An enhanced weather briefing and reporting tool for general aviation (GA) pilots is to be demonstrated to US flight schools and fixed base operators in California, Iowa and Maryland.

The Advanced Weather and Reporting Enhancements (AWARE) tool is being developed by the Rockwell Science Centre, Rockwell Collins and the University of California, Irvine, under a $2.6 million contract from NASA.

It is part of NASA's aviation weather information programme, set up in 1997 to improve safety and reduce the number of weather-related accidents.

Work on AWARE began in September last year, and kicked off in earnest after a formal contract was issued on 19 October last year.

"The purpose is to take text-based data and graphical weather data and provide superior situational awareness to pilots," says Rockwell Science Center senior scientist Corinne Ruokangas. "We're basically trying to present better weather information."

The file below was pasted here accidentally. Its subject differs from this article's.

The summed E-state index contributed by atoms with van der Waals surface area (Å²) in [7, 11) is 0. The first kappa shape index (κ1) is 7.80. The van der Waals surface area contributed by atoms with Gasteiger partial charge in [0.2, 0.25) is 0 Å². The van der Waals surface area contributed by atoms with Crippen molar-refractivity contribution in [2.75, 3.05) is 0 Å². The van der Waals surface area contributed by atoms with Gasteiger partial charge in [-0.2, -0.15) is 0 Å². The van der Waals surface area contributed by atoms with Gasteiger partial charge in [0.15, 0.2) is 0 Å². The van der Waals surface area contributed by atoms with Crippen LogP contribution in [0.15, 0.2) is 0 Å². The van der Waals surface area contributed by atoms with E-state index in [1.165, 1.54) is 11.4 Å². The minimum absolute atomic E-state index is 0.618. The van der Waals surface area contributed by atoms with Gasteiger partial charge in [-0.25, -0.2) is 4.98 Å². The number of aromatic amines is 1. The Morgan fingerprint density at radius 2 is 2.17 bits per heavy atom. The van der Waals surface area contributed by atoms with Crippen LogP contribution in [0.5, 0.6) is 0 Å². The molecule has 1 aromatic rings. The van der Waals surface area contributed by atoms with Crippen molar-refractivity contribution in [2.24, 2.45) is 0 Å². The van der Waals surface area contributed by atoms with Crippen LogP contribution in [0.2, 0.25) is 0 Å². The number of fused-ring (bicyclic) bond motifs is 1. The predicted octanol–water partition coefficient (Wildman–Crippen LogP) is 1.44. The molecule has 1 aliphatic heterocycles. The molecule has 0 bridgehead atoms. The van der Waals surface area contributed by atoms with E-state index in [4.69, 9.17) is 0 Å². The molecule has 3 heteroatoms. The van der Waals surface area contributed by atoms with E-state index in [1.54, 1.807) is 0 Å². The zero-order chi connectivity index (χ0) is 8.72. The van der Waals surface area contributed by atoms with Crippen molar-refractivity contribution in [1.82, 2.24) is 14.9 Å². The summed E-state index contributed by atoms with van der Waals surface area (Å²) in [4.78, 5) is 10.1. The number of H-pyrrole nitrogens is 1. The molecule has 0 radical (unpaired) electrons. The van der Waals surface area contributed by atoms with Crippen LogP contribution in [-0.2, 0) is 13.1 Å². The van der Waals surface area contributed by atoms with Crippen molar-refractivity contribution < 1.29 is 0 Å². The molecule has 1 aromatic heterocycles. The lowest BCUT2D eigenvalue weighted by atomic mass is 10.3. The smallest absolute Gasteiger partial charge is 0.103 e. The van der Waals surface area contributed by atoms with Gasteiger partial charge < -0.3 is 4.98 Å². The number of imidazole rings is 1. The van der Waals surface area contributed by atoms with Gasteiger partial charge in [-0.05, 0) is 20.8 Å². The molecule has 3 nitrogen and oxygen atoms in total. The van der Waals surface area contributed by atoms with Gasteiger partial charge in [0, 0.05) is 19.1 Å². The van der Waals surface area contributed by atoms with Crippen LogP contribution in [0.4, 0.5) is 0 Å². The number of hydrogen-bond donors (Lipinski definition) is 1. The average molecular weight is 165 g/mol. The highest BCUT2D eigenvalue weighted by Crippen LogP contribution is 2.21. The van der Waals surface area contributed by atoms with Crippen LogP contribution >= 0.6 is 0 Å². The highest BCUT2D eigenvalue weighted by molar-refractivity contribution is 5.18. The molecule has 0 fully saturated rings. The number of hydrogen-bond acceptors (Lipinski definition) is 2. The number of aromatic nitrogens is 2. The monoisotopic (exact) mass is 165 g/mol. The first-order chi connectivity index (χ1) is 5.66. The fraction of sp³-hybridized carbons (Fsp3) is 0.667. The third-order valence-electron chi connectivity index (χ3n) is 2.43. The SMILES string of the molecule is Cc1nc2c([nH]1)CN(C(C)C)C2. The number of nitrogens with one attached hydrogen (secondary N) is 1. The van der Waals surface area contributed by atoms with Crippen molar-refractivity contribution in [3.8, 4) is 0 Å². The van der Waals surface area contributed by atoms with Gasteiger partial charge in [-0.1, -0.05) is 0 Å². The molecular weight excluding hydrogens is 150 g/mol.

The programme was prompted by the number of US weather-related GA incidents. Between 1988 and 1992, 31% of all GA accidents were caused by weather - about 1.5 per 100,000 flight hours. Raw weather data is available, says Ruokangas, but it is the presentation to pilots that is lacking.

A key element of the work is boiling down the data into something more usable and easily understood. "They [the pilots] don't really need to know the specifics of winds aloft, and so on," says Ruokangas. "As a general aviation pilot, you just need to know if you'd be able to complete your mission safely," she says. The demonstrations, to be available in preflight briefings on a Web-based system, will "start to show everyone what is relevant".

The four-year effort is aimed at installing a user interface in the cockpit, as well as in pre-flight briefing rooms on the ground. The system takes data via the Internet from traditional weather sources and feeds it to a database server.

The information is collated into a weather event database, available to pilots via a query formulator and a decision support system. Data presentation is expected to be in a simpler, easier-to-understand, graphical format.

Source: Flight International